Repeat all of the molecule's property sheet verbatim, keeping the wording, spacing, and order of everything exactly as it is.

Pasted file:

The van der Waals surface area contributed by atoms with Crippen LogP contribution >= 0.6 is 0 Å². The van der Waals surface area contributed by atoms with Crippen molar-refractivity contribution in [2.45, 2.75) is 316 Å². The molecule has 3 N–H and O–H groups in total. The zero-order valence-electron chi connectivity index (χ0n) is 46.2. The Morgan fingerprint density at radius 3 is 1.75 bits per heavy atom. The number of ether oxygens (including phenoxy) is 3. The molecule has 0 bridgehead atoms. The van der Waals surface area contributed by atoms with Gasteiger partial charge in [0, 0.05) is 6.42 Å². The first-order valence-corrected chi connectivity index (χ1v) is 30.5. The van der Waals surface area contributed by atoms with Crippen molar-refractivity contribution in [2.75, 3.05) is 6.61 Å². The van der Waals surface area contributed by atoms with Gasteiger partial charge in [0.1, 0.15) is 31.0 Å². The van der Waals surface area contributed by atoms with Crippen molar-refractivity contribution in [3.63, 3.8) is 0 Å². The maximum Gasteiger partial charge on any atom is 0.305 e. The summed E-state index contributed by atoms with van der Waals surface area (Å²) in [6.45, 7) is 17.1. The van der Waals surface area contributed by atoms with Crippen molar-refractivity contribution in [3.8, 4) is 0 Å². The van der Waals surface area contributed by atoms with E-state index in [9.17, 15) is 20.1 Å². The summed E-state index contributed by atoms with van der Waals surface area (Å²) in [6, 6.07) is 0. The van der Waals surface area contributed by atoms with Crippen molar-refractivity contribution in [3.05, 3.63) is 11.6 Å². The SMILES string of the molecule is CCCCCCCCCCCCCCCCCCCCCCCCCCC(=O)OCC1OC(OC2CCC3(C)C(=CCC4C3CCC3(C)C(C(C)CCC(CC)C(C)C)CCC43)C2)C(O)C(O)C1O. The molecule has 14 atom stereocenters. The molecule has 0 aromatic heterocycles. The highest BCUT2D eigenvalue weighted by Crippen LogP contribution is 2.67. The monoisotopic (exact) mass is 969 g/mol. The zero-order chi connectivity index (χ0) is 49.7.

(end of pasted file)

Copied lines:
The van der Waals surface area contributed by atoms with Crippen LogP contribution >= 0.6 is 0 Å². The van der Waals surface area contributed by atoms with Crippen molar-refractivity contribution in [2.45, 2.75) is 316 Å². The molecule has 3 N–H and O–H groups in total. The zero-order valence-electron chi connectivity index (χ0n) is 46.2. The Morgan fingerprint density at radius 3 is 1.75 bits per heavy atom. The number of ether oxygens (including phenoxy) is 3. The molecule has 0 bridgehead atoms. The van der Waals surface area contributed by atoms with Gasteiger partial charge in [0, 0.05) is 6.42 Å². The first-order valence-corrected chi connectivity index (χ1v) is 30.5. The van der Waals surface area contributed by atoms with Crippen molar-refractivity contribution in [2.75, 3.05) is 6.61 Å². The van der Waals surface area contributed by atoms with Gasteiger partial charge in [0.1, 0.15) is 31.0 Å². The van der Waals surface area contributed by atoms with Crippen molar-refractivity contribution in [3.63, 3.8) is 0 Å². The maximum Gasteiger partial charge on any atom is 0.305 e. The summed E-state index contributed by atoms with van der Waals surface area (Å²) in [6.45, 7) is 17.1. The van der Waals surface area contributed by atoms with Crippen molar-refractivity contribution in [3.8, 4) is 0 Å². The van der Waals surface area contributed by atoms with E-state index in [9.17, 15) is 20.1 Å². The summed E-state index contributed by atoms with van der Waals surface area (Å²) in [6, 6.07) is 0. The van der Waals surface area contributed by atoms with Crippen molar-refractivity contribution in [3.05, 3.63) is 11.6 Å². The SMILES string of the molecule is CCCCCCCCCCCCCCCCCCCCCCCCCCC(=O)OCC1OC(OC2CCC3(C)C(=CCC4C3CCC3(C)C(C(C)CCC(CC)C(C)C)CCC43)C2)C(O)C(O)C1O. The molecule has 14 atom stereocenters. The molecule has 0 aromatic heterocycles. The highest BCUT2D eigenvalue weighted by Crippen LogP contribution is 2.67. The monoisotopic (exact) mass is 969 g/mol. The zero-order chi connectivity index (χ0) is 49.7.